THE Department of Social Welfare and Development (DSWD) urged lawmakers to give them time to fully implement the Juvenile Justice Law rather than lower, by an amendment, the minimal age of criminal responsibility from 15 years old to nine.
Congress is still taking up House Bill 2, which contains the amendment, but DSWD 7 reiterated its stand that the proposal will not help reduce crimes allegedly perpetrated by children.
Dinah Miel, DSWD 7 focal person for juvenile justice and welfare, told SunStar Cebu that fully implementing Republic Act 10630 or the amended Juvenile Justice Law of 2006 is more practical than making children as young as nine answerable for their alleged offenses.
Even though the law is in place, it has not been fully implemented after four years after its last amendment, she said.
Social workers in communities
Miel explained that some features of RA 10630 have yet to be realized, such as mandating local government units to create a Comprehensive Local Juvenile Intervention Program (CLJIP) and the creation of local Councils for the Protection of Children (CPC) in the barangays.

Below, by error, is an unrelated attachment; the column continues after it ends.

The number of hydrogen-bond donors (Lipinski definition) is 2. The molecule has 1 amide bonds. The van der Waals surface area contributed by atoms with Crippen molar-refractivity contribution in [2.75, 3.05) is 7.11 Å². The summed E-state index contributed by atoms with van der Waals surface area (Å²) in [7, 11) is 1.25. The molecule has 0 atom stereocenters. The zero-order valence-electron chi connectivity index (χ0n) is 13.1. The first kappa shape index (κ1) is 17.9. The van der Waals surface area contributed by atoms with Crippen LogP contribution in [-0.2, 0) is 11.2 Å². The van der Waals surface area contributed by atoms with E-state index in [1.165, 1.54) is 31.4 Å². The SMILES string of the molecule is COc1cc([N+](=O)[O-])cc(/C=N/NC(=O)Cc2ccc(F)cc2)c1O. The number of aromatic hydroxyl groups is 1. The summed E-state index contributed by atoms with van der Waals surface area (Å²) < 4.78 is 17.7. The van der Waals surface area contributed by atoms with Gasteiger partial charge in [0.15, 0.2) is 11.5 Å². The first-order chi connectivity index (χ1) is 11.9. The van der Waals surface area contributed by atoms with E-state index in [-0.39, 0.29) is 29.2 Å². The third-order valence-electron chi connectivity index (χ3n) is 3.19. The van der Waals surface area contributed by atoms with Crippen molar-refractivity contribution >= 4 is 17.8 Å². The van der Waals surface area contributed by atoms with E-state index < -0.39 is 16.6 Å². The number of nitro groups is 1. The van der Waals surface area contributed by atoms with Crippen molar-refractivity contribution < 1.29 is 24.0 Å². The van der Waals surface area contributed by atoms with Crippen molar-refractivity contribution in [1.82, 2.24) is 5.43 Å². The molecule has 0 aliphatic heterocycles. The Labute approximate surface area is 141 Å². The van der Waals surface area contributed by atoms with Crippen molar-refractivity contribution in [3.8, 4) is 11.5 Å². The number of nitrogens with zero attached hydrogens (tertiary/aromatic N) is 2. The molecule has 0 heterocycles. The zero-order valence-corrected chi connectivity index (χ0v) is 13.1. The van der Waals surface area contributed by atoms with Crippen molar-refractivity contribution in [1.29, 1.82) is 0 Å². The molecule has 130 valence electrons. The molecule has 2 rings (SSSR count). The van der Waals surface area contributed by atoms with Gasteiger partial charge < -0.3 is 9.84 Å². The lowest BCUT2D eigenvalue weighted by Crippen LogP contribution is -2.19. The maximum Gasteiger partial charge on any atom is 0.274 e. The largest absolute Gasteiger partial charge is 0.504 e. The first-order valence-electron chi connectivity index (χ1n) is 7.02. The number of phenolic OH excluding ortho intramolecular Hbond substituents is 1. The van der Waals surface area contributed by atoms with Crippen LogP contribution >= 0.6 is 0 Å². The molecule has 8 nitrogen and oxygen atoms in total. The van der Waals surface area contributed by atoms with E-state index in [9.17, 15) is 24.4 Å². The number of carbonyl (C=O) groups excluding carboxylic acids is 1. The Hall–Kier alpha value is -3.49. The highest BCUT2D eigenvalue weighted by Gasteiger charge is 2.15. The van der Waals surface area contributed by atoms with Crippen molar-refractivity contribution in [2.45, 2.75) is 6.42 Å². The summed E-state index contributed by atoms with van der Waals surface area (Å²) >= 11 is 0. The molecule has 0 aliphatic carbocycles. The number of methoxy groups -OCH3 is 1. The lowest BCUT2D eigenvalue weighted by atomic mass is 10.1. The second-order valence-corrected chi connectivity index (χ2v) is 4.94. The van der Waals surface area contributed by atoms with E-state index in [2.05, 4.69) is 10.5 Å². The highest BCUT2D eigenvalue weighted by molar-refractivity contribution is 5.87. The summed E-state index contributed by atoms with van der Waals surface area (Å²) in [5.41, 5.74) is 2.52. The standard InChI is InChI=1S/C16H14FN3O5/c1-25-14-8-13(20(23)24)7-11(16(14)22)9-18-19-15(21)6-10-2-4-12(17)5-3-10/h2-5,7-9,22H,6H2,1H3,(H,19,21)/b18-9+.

The law also provides that LGUs must hire a full-time licensed social worker to handle children at risk (CAR) and children in conflict with the law (CCWL).
Miel said that only a few LGUs have heeded all of the law’s provisions. But she also observed that majority of LGUs don’t understand the law fully.
“Kailangan gyud nga pasabton ang atong mga local officials kung unsa ang ilang obligasyon base sa balaod (Our local officials need to understand their obligations under this law),” she added.
Lawmakers pushing for the amendment believe that nine-year-olds these days, given their exposure to information online, “are already fully informed and should be taught that they are responsible for what they say and do.”
But in a statement, DSWD Secretary Judy Taguiwalo expressed opposition to House Bill 2, saying it is “anti-poor” and violates the fundamental principles of social protection of children.